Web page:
Kaimusailing

s/v Kaimu Wharram Catamaran

Vessel Name: Kaimu
Vessel Make/Model: Wharram Custom
Hailing Port: Norwalk, CT
Crew: Andy and the Kaimu Crew
About: Sailors in the Baltimore, Annapolis, DC area.
17 May 2017 | st marys, ga
15 May 2017 | st marys, ga
15 May 2017 | st marys, ga
13 May 2017 | st marys, ga
13 May 2017 | st marys, ga
13 May 2017 | st marys, ga
07 May 2017 | St. Marys, GA
07 May 2017 | St. Marys, GA
27 April 2017 | St. Marys, GA
26 April 2017 | St. Marys, GA
24 April 2017 | St. Marys, GA
24 April 2017 | St. Marys, GA
23 April 2017 | St. Marys, GA
20 April 2017 | St. Marys, GA
19 April 2017 | St. Marys, GA
18 April 2017 | St. Marys, GA
16 April 2017 | St. Marys, GA
14 April 2017 | St. Marys, GA
13 April 2017 | St. Marys, GA
11 April 2017 | St. Marys, GA
Recent Blog Posts
17 May 2017 | st marys, ga

Mo' Riggin'

The lack of internet in the boatyard makes ordering parts particularly difficult. The Google Chrome browser on my phone wants to autocomplete entries, but it goofs up, and shipping address becomes billing address. All the entries have to be painstakingly typed in on the little phone virtual keyboard [...]

15 May 2017 | st marys, ga

Catamaran Sophie's Launch

Here’s a link to photos of the launch of catamaran “Sophie” at St Marys Boat Services:

15 May 2017 | st marys, ga

Rigging

With the topsides painting completed work could commence on the rig. The chainplates were reattached to the hulls and now fittings for the stays had to be sussed out. The lashings of the past will be no more, I will be going back to turnbuckles with only lashings on one upper shroud to isolate it from [...]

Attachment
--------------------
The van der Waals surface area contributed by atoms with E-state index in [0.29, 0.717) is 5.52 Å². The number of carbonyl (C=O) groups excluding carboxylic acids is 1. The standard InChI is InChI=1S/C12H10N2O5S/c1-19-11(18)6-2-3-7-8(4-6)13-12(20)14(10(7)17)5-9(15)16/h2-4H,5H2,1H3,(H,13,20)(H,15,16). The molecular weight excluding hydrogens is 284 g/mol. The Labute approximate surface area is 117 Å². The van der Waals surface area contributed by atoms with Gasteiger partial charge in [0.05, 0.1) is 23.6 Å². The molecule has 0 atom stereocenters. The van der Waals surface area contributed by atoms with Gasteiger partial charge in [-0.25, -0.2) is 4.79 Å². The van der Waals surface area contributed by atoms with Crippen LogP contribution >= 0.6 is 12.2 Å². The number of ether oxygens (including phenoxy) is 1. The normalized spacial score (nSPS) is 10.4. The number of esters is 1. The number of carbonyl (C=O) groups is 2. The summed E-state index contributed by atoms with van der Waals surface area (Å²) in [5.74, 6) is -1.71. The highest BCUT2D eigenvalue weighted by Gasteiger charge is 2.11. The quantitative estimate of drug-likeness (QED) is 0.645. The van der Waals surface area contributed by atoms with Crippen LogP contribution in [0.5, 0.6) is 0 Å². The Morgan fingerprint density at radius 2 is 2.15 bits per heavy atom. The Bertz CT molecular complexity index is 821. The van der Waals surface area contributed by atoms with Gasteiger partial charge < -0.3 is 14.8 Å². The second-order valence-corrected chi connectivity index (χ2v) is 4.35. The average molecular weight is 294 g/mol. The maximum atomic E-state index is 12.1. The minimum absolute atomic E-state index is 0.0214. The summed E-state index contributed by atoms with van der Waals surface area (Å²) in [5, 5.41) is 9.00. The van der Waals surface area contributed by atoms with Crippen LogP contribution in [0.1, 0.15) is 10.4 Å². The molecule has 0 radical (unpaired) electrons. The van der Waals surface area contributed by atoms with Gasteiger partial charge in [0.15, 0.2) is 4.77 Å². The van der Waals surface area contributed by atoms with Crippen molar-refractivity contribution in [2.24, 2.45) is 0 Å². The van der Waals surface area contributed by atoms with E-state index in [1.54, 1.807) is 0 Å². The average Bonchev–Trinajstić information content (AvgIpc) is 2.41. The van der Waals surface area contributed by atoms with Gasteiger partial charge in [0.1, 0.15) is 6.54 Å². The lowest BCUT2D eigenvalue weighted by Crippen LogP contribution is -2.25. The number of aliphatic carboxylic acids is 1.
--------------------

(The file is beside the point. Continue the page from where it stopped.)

13 May 2017 | st marys, ga

Chainplates

The punch list for getting the rig ready to restep the mast included torquing down the beam mounting bolts and installing the chainplates. It was important to check the beam mounting bolts because the rig pulls on the hulls and if the bolts are loose the hulls can become canted. Some of the rigging [...]

13 May 2017 | st marys, ga

Fairing and Painting Complete

The internet is still down in the boatyard, so posting the blog requires a ten mile drive for free wifi at Walmart, or at one of the lunch spots.

13 May 2017 | st marys, ga

Panasonic CF-C1 Toughbook

Here’s a shot of the little Panasonic Toughbook CF-C1. These can be had, used, online for less than a hundred bucks. If you are lucky, you can get one that still has its hard drive. This one cost me about $80 and came with a 320 GiB drive. The wifi wasn’t operative, but I have an external powered [...]

Canoe Hanging

14 April 2017 | St. Marys, GA
Capn Andy/Warm Spring
It was time to start work on the topsides and see if I could tint the arctic white to a light blue. An approximate calculation of the surface area of the hull side is about 165 sq ft to one side. Times 4 it is 660 sq ft to be painted. This does not include the bottom paint below the waterline. With 1 quart covering 100 sq ft, it comes out to 6.6 quarts, 13.2 for coverage of 2 coats. So that’s 3 gallons of paint and a bit. I mix paint in small batches that cover about 20 sq ft. I don’t have to calculate how much paint I need for an area, just keep mixing the two part paint in little batches and apply it till there is less than 20 sq ft left to be painted. No wasted paint, no disasters with a large batch of paint being too much or going off too soon, leaving a container of solidifying paint.